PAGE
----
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Unraveling the biosynthesis of fatty acid-based lipid polymers in plants

Final Report Summary - BIOLIPOL (Unraveling the biosynthesis of fatty acid-based lipid polymers in plants)

Project context and objectives

The aim of this project was to identify new enzymes involved in the biosynthesis of the plant protective lipid polyesters cutin and suberin, and gain insights into the acyl oxidation and acyltransfer reactions of the pathway.

Work performed

Twenty-one candidate genes have been tested by reverse genetics in the model plant Arabidopsis thaliana. Mutants for four candidate genes have been found to be essential for cutin synthesis and were characterised in detail. A major result was the discovery that the in-chain hydroxylase synthesizing 10,16-dihydroxypalmitate (a common cutin monomer in nature) was encoded by CYP77A6, a member of a P450 family with no previously ascribed in vivo function. It was demonstrated that CYP77A6 acts after the terminal hydroxylase CYP86A4 to produce 10,16-dihydroxypalmitate. Analysis of the mutants has also shown that the cutin polymer is central to the formation of petal nanoridges (Li-Beisson et al. 2009 PNAS 106:22008). In addition, it has been demonstrated that CYP77A4 is involved specifically in the synthesis of a trihydroxy acid found in cutins and is essential for seed germination under osmotic stress (PhD thesis of G. Verdier, 2010-2013, Aix-Marseille University).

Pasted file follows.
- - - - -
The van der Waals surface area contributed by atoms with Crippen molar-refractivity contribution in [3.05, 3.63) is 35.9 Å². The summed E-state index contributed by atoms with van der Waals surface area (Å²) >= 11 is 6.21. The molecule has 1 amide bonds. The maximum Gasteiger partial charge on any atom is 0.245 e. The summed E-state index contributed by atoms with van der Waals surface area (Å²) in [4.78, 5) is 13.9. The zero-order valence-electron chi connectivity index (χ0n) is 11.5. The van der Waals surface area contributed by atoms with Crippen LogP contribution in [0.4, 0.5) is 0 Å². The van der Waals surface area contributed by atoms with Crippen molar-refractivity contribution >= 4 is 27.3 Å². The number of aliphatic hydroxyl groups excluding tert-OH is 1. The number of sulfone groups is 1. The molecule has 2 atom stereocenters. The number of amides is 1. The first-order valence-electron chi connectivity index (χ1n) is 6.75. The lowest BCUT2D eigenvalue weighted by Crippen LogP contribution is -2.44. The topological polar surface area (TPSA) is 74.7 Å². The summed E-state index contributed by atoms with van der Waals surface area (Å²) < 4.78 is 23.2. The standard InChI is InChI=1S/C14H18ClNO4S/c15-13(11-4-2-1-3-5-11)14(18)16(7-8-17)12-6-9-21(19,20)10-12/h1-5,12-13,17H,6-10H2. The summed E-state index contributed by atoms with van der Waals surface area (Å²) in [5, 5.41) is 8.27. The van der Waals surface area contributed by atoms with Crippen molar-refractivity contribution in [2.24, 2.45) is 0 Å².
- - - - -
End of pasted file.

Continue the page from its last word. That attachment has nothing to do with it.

Gene overexpression studies have also been conducted in Arabidopsis and yeast. Several combinations of GPAT acyltransferases and fatty acid oxidases have been overexpressed. The combination GPAT5/CYP86B1 has allowed the production and secretion of very long chain hydroxyacids and diacids that are normally found in the suberin of roots.

Main results

The project has yielded important new insights into the identity and characteristics of the enzymes involved in the pathway of plant lipid polyester biosynthesis. The enzymes identified are potentially useful for biotechnological applications such as:

- improving barrier functions in crops by genetically engineering the cutin polymer (resistance to pathogens, desiccation and/or salinity);
- producing high amounts of oxidised fatty acids (omega-hydroxy fatty acids, fatty diols, dicarboxylic acids) in plants, which could replace petroleum-derived products for the synthesis of polymers and specialty chemicals.